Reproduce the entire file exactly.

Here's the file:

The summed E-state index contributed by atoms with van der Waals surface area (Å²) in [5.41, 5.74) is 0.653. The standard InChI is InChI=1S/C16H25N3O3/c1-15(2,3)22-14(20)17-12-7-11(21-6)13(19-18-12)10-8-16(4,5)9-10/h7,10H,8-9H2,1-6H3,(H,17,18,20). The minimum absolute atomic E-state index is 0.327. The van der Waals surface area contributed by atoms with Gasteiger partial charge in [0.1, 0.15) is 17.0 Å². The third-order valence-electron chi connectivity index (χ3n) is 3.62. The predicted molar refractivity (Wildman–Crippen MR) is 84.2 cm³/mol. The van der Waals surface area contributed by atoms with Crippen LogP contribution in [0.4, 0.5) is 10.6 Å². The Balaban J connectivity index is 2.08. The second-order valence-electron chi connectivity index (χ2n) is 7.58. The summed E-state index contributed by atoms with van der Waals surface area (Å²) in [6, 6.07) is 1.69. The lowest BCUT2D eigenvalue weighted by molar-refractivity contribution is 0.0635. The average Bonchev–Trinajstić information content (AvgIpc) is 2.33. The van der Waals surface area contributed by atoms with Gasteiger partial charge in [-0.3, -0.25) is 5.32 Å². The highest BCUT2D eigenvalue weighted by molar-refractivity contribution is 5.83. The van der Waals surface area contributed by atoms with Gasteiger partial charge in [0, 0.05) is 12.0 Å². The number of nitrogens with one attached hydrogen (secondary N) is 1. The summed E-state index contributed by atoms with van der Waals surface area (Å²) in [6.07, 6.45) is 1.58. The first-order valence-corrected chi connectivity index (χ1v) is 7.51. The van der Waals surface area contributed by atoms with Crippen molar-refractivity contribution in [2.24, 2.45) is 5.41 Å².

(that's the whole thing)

The summed E-state index contributed by atoms with van der Waals surface area (Å²) in [5.41, 5.74) is 0.653. The standard InChI is InChI=1S/C16H25N3O3/c1-15(2,3)22-14(20)17-12-7-11(21-6)13(19-18-12)10-8-16(4,5)9-10/h7,10H,8-9H2,1-6H3,(H,17,18,20). The minimum absolute atomic E-state index is 0.327. The van der Waals surface area contributed by atoms with Gasteiger partial charge in [0.1, 0.15) is 17.0 Å². The third-order valence-electron chi connectivity index (χ3n) is 3.62. The predicted molar refractivity (Wildman–Crippen MR) is 84.2 cm³/mol. The van der Waals surface area contributed by atoms with Crippen LogP contribution in [0.4, 0.5) is 10.6 Å². The Balaban J connectivity index is 2.08. The second-order valence-electron chi connectivity index (χ2n) is 7.58. The summed E-state index contributed by atoms with van der Waals surface area (Å²) in [6, 6.07) is 1.69. The lowest BCUT2D eigenvalue weighted by molar-refractivity contribution is 0.0635. The average Bonchev–Trinajstić information content (AvgIpc) is 2.33. The van der Waals surface area contributed by atoms with Gasteiger partial charge in [-0.3, -0.25) is 5.32 Å². The highest BCUT2D eigenvalue weighted by molar-refractivity contribution is 5.83. The van der Waals surface area contributed by atoms with Gasteiger partial charge in [0, 0.05) is 12.0 Å². The number of nitrogens with one attached hydrogen (secondary N) is 1. The summed E-state index contributed by atoms with van der Waals surface area (Å²) in [6.07, 6.45) is 1.58. The first-order valence-corrected chi connectivity index (χ1v) is 7.51. The van der Waals surface area contributed by atoms with Crippen molar-refractivity contribution in [2.24, 2.45) is 5.41 Å².